BOOKCASE STYLING-PART 1

BOOKCASE STYLING-PART 1

I think our strength at How to Decorate and Stage brings to the table, is our ability to create easy to follow systems. For example, when I began teaching Interior Redesign 20 years ago, I spent a year analyzing spaces until I saw patterns emerge that resulted in a perfect room every time. Now let me show you our great Bookshelf Styling System-easy as V, X, Z.

1. First of all, determine the purpose of the shelves. Do they serve as a home library to showcase purely books, or is it a decorative and functional space composed of books and decorative elements. For our purpose, let’s talk about the latter. To start the process, just like redesigning a room, empty the shelves to work with a clean canvas. As you do so, sort so all the books are together, photos together, accessories together, etc.

2. Easy as A-B-C…well actually V-X-Z. Determine your anchor piece or pieces by placing largest items first. Create a V, X, or Z, either upright or inverted, with your anchor pieces and build from there. Your core anchor piece should be placed in the power zone area at about 54” from floor to center. The eye will be drawn here first.

Adjust shelf heights so you create an interesting composition. Create further interest by wallpapering or painting the back of your bookcase.  If you are unsure of something that permanent, cut foam core boards to size, then wrap or paint,  and pop in to create an interesting background. Make the foam core multi-purpose by making each side a different color or fabric to change with the seasons.

 

Watch for Part 2 for more ideas and insight.

 

START UP TIPS FOR NEW DECORATORS AND STAGERS

START UP TIPS FOR NEW DECORATORS AND STAGERS

The field of interior decorating and its various niches, such as Home Staging and Color Consultations, are in hot demand.  HGTV, DIY, Facebook, Pinterest, Instagram and more have created an unprecedented interest in the art and science of decorating. As you watch today’s “Deco-lebrities” transform a room in an hour, it seems fun and exciting and can send a confusing message.  For any of you in the business, you know this is hard work…but so gratifying. It takes more than talent to grow a clientele and a successful business. Enjoy our tips that will help you go from aspiring to established.

1. Start building content on social media and a blog.
Even if you are still in the simply curious stages, start building online credibility with content.  When you are ready to launch your business, you will have pre-established your connection to the industy.  Credibility is important so your future clients feel like they can trust your abilities.

2. Find your trades people.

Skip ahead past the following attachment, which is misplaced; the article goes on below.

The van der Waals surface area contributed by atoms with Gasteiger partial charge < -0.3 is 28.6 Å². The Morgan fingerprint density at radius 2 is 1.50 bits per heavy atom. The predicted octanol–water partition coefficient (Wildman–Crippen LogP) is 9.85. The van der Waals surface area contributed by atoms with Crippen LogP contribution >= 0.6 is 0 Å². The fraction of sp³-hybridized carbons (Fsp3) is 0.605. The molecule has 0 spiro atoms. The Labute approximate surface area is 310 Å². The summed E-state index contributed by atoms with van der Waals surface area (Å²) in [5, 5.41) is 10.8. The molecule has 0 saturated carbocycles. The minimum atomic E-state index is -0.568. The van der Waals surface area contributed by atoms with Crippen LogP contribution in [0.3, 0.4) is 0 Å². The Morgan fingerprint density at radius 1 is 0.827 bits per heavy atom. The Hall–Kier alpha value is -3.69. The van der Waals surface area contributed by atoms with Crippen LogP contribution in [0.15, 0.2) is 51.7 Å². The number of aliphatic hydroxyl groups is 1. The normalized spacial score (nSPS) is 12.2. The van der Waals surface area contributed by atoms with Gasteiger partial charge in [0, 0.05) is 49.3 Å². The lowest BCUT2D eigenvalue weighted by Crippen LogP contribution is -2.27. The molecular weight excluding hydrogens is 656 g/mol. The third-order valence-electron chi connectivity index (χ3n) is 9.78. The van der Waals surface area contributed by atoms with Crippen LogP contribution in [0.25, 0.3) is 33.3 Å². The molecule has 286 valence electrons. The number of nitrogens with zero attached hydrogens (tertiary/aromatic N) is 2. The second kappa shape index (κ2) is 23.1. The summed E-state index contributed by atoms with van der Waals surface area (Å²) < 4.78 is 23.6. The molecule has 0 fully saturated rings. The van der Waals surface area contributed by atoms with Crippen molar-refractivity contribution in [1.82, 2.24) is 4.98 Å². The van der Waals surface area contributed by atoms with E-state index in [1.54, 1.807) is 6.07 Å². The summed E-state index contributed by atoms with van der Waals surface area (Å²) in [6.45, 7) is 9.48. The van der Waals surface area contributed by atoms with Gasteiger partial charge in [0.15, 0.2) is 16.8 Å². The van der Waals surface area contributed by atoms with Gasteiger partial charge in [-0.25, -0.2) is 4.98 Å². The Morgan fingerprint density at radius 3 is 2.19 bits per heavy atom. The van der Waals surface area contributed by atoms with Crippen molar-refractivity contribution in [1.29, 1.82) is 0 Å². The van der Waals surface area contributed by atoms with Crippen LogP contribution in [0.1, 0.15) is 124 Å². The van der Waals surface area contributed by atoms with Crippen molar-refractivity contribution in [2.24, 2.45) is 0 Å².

You will need access to multiple contractors, electricians, painters, and more.  Start building that list now by asking friends and family who they would suggest. Talk to your local building supplies store and ask them for references. Also, take the time to build relationships with them. I can’t tell you how many jobs I have scored over the years, that were referred by my painter or electrician.

3. Find Vendors.
When you begin, you may focus on retail shopping for your client. But as your business grows, you will want to acquire to the trade only and wholesale vendors. This will allow you to make more money and also provide your clients with unique resources. Subscribe to industry magazines like Furniture Today and Home Accents Today. If you have the opportunity attend a Trade Show like AmericasMart in Atlanta or Las Vegas Market.

4. Get Organized.
Face it…if you are a creative, there is a good chance that you are not very organized.  It is the nature of the beast. In the early years, I cheated myself out of money by losing receipts, not having an ordering and tracking system, and losing samples.  In today’s digital world, it is somewhat easier but there will still be a paper trail and samples that will need to be tracked.  Create a separate office area that doesn’t have to double as the dining room table, if possible.  Have places to store samples and use vinyl see through pouches to keep paint, fabric, and flooring samples for each client.  I actually placed them in a 3-ring binder alphabetically by client. 

 5. Remember, this is your business…but you work for them. 
Your job is to create beautiful rooms and if that was all…it would be so easy.  But you have to deal with people and that can be a challenge. You will have to adapt your conversation and presentation style to fit the client. Remember the old adage, God gave you 2 ears and 1 month, so listen twice as much as you talk. Often times our creative brains get in the way and the wheels start spinning.  In the process, we forget about that communication and connection with the client.  Really hear what they say and create a room that delights them…this isn’t about you. 

6.  Don’t be afraid to fire a client. 
Watch for red flags that could signal a tough client. Don’t let the seduction of being paid for a job get in the way of your peace of mind.